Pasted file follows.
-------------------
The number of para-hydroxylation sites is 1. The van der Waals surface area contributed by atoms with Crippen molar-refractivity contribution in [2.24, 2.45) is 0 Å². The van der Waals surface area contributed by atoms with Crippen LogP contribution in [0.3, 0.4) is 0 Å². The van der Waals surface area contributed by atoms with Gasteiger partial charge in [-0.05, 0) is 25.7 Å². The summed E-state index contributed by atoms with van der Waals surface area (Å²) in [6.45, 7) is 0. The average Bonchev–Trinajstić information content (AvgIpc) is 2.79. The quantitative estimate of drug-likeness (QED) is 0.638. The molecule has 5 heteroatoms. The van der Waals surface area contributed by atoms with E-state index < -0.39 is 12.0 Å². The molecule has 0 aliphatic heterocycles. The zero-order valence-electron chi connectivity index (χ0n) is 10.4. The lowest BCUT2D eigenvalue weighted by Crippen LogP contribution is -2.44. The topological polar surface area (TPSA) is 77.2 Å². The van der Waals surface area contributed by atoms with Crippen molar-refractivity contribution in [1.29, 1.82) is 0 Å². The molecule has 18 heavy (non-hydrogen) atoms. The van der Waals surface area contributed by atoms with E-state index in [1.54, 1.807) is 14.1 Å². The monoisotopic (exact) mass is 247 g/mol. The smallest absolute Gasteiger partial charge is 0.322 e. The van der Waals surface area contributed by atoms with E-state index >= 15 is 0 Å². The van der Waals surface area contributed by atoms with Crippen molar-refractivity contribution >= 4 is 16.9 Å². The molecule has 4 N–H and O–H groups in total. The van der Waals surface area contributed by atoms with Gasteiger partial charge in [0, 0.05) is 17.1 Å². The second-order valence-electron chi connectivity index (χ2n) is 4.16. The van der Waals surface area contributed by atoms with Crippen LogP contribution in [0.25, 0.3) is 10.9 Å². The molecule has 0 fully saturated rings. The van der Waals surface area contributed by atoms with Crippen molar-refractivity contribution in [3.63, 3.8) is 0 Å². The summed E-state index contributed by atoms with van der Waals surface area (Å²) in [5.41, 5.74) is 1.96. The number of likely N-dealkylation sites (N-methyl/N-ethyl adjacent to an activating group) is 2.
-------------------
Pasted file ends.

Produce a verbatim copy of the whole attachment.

The number of para-hydroxylation sites is 1. The van der Waals surface area contributed by atoms with Crippen molar-refractivity contribution in [2.24, 2.45) is 0 Å². The van der Waals surface area contributed by atoms with Crippen LogP contribution in [0.3, 0.4) is 0 Å². The van der Waals surface area contributed by atoms with Gasteiger partial charge in [-0.05, 0) is 25.7 Å². The summed E-state index contributed by atoms with van der Waals surface area (Å²) in [6.45, 7) is 0. The average Bonchev–Trinajstić information content (AvgIpc) is 2.79. The quantitative estimate of drug-likeness (QED) is 0.638. The molecule has 5 heteroatoms. The van der Waals surface area contributed by atoms with E-state index < -0.39 is 12.0 Å². The molecule has 0 aliphatic heterocycles. The zero-order valence-electron chi connectivity index (χ0n) is 10.4. The lowest BCUT2D eigenvalue weighted by Crippen LogP contribution is -2.44. The topological polar surface area (TPSA) is 77.2 Å². The van der Waals surface area contributed by atoms with Crippen molar-refractivity contribution in [1.29, 1.82) is 0 Å². The molecule has 18 heavy (non-hydrogen) atoms. The van der Waals surface area contributed by atoms with E-state index in [1.54, 1.807) is 14.1 Å². The monoisotopic (exact) mass is 247 g/mol. The smallest absolute Gasteiger partial charge is 0.322 e. The van der Waals surface area contributed by atoms with E-state index >= 15 is 0 Å². The van der Waals surface area contributed by atoms with Crippen molar-refractivity contribution >= 4 is 16.9 Å². The molecule has 4 N–H and O–H groups in total. The van der Waals surface area contributed by atoms with Gasteiger partial charge in [0, 0.05) is 17.1 Å². The second-order valence-electron chi connectivity index (χ2n) is 4.16. The van der Waals surface area contributed by atoms with Crippen LogP contribution in [0.25, 0.3) is 10.9 Å². The molecule has 0 fully saturated rings. The van der Waals surface area contributed by atoms with Crippen molar-refractivity contribution in [3.63, 3.8) is 0 Å². The summed E-state index contributed by atoms with van der Waals surface area (Å²) in [5.41, 5.74) is 1.96. The number of likely N-dealkylation sites (N-methyl/N-ethyl adjacent to an activating group) is 2.